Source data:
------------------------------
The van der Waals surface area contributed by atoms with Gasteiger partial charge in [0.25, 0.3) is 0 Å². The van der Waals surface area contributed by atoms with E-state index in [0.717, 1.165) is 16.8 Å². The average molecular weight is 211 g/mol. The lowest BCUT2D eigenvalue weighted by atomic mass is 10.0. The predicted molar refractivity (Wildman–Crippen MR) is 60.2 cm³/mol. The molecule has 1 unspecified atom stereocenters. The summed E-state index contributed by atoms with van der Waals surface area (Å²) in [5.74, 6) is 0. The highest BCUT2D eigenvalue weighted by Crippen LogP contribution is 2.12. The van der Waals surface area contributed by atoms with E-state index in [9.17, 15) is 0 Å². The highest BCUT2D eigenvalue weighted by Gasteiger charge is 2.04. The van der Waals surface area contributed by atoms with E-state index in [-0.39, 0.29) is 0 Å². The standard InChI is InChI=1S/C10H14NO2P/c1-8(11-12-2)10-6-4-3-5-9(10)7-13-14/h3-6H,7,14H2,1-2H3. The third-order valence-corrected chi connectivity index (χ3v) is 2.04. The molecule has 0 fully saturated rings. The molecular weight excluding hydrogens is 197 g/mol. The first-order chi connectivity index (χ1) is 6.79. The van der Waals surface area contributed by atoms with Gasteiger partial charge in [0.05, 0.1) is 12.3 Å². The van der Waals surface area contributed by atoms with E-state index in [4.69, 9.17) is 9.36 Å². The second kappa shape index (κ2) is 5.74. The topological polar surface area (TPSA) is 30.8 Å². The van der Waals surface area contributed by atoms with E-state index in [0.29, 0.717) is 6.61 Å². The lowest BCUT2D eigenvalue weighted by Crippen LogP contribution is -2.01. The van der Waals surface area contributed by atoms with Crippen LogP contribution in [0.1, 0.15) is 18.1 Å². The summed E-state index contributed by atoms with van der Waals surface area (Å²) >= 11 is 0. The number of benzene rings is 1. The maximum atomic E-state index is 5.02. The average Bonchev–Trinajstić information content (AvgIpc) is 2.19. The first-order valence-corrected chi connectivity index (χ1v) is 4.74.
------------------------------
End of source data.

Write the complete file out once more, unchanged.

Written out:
The van der Waals surface area contributed by atoms with Gasteiger partial charge in [0.25, 0.3) is 0 Å². The van der Waals surface area contributed by atoms with E-state index in [0.717, 1.165) is 16.8 Å². The average molecular weight is 211 g/mol. The lowest BCUT2D eigenvalue weighted by atomic mass is 10.0. The predicted molar refractivity (Wildman–Crippen MR) is 60.2 cm³/mol. The molecule has 1 unspecified atom stereocenters. The summed E-state index contributed by atoms with van der Waals surface area (Å²) in [5.74, 6) is 0. The highest BCUT2D eigenvalue weighted by Crippen LogP contribution is 2.12. The van der Waals surface area contributed by atoms with E-state index in [9.17, 15) is 0 Å². The highest BCUT2D eigenvalue weighted by Gasteiger charge is 2.04. The van der Waals surface area contributed by atoms with E-state index in [-0.39, 0.29) is 0 Å². The standard InChI is InChI=1S/C10H14NO2P/c1-8(11-12-2)10-6-4-3-5-9(10)7-13-14/h3-6H,7,14H2,1-2H3. The third-order valence-corrected chi connectivity index (χ3v) is 2.04. The molecule has 0 fully saturated rings. The molecular weight excluding hydrogens is 197 g/mol. The first-order chi connectivity index (χ1) is 6.79. The van der Waals surface area contributed by atoms with Gasteiger partial charge in [0.05, 0.1) is 12.3 Å². The van der Waals surface area contributed by atoms with E-state index in [4.69, 9.17) is 9.36 Å². The second kappa shape index (κ2) is 5.74. The topological polar surface area (TPSA) is 30.8 Å². The van der Waals surface area contributed by atoms with E-state index in [0.29, 0.717) is 6.61 Å². The lowest BCUT2D eigenvalue weighted by Crippen LogP contribution is -2.01. The van der Waals surface area contributed by atoms with Crippen LogP contribution in [0.1, 0.15) is 18.1 Å². The summed E-state index contributed by atoms with van der Waals surface area (Å²) >= 11 is 0. The number of benzene rings is 1. The maximum atomic E-state index is 5.02. The average Bonchev–Trinajstić information content (AvgIpc) is 2.19. The first-order valence-corrected chi connectivity index (χ1v) is 4.74.